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In 2012, Harvard professor Karen L. King announced the existence of a Coptic papyrus in which Jesus mentions his wife. She described the text as a fragment from a lost Christian gospel dating to the second century. A media frenzy ensued, and photographs of the fragment were made available for study. Although the actual papyrus on which the text is written has been shown to be ancient, the text itself is believed to be a modern forgery.


The “Jesus’ wife” papyrus. Photo: Harvard Divinity School.

13. What In Me Is Dark, Illumine

Jennet wondered what would happen when she visited Sebelius this time. She was dressed demurely, she thought, in a Black Watch plaid skirt that fell to just above the knee, flats, a white blouse with green piping, and a matching cardigan. Kyle said it looked too much like a Catholic schoolgirl outfit, but she’d always liked it. Would there be another kiss? I want him to touch me again. Or would he, as she expected, pretend it had never happened? She hadn’t caught even a glimpse of him at the Wellness Center since Monday; he must have been avoiding her. But even her feelings about the kiss couldn’t eclipse her excitement about the news she had to tell.

When he opened the door, the first thing she noticed was that he was wearing the same shirt as last week, a flowing linen one with long cuffs. Her eyes were level with his chest, and she saw the open collar of his shirt with its V-slit, and the ring-shaped gold pendant he always wore. Then she looked up at him and her eager smile faded at the rather grim look on his face.

“Jonathan, I have so much to tell you about the papyrus.”

He stared at her. She couldn’t read the expression in his blue eyes, which were pale in the sunlight. “Jonathan? Can I come in?”

He seemed to remember himself and stood back, beckoning her to the cool, dark interior of the house with its heavy furniture and rich, patterned rugs. They sat at the dining room table, and she began to explain about the text in the papyrus. It was the last several lines of a lost Pauline letter, she was certain of it.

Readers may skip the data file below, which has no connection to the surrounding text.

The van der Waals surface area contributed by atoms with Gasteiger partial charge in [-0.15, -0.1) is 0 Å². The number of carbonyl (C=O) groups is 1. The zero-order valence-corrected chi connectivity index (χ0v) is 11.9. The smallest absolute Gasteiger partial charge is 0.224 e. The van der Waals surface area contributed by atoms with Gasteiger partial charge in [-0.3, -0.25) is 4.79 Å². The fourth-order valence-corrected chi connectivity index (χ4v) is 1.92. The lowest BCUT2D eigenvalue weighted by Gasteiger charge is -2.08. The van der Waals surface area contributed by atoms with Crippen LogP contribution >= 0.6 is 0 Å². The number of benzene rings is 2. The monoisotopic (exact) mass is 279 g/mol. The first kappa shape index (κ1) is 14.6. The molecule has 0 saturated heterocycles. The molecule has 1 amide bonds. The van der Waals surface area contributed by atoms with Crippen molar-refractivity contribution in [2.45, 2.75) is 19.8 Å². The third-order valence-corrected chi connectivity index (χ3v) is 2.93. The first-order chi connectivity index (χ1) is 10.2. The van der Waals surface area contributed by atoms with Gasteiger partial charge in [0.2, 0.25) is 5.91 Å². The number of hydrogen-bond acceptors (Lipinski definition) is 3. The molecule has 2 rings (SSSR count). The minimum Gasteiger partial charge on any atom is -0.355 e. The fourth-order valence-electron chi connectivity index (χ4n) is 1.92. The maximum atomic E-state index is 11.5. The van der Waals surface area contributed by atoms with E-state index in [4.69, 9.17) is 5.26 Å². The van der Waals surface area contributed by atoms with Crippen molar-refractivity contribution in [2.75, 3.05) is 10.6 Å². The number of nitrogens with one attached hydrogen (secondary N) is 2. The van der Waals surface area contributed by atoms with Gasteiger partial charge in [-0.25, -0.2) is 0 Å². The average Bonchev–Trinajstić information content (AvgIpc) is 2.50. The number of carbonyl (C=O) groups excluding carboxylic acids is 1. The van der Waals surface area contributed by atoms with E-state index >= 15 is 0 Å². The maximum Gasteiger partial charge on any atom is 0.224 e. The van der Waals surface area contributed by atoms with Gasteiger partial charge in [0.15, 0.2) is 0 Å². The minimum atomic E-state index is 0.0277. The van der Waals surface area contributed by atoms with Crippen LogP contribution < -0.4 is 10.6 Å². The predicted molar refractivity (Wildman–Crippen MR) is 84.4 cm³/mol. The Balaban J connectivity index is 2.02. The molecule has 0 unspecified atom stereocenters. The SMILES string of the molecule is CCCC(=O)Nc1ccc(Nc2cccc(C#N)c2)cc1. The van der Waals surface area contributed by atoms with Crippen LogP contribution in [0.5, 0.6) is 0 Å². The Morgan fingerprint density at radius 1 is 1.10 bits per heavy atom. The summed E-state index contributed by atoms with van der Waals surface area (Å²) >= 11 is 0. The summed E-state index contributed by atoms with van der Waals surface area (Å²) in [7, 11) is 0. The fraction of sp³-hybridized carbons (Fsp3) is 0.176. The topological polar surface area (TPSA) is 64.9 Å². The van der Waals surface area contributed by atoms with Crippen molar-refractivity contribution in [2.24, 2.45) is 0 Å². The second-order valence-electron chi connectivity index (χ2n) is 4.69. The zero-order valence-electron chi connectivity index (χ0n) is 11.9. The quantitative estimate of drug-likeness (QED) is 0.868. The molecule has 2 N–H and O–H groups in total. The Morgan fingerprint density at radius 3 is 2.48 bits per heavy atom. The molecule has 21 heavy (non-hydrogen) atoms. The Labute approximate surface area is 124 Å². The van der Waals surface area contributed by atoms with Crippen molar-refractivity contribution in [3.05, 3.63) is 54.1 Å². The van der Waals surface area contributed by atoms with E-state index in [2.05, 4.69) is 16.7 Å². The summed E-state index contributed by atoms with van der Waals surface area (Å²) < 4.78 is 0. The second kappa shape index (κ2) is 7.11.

“At the end of the New Testament letter to the Colossians, Paul instructs the Colossians to make sure his letter to them is also read in the church of the Laodiceans, and likewise that they read the letter he sent to the church in Laodice. But that letter has never been found. Jonathan, I think this might be a piece from it. At the end, he greets the saints in Laodice!”

He listened carefully, looking into her eyes. “If that’s true, what does it mean?”

She had to catch her breath for a moment as he spoke. “It means this is a very big deal. But that’s not all. The end of a Pauline letter usually contains his messages to specific members of the congregation. He greets the apostle Didyme, his co-worker in Christ!”

He looked blank, so she added, “Don’t you see? Didyme is a woman! Paul clearly refers to her as an apostle and his equal. There’s only one other mention of a female apostle in the New Testament, and it is highly disputed. This is huge! That is, if it’s genuine.”

“What do you mean, if it’s genuine? Do you think there’s a chance it’s a forgery?”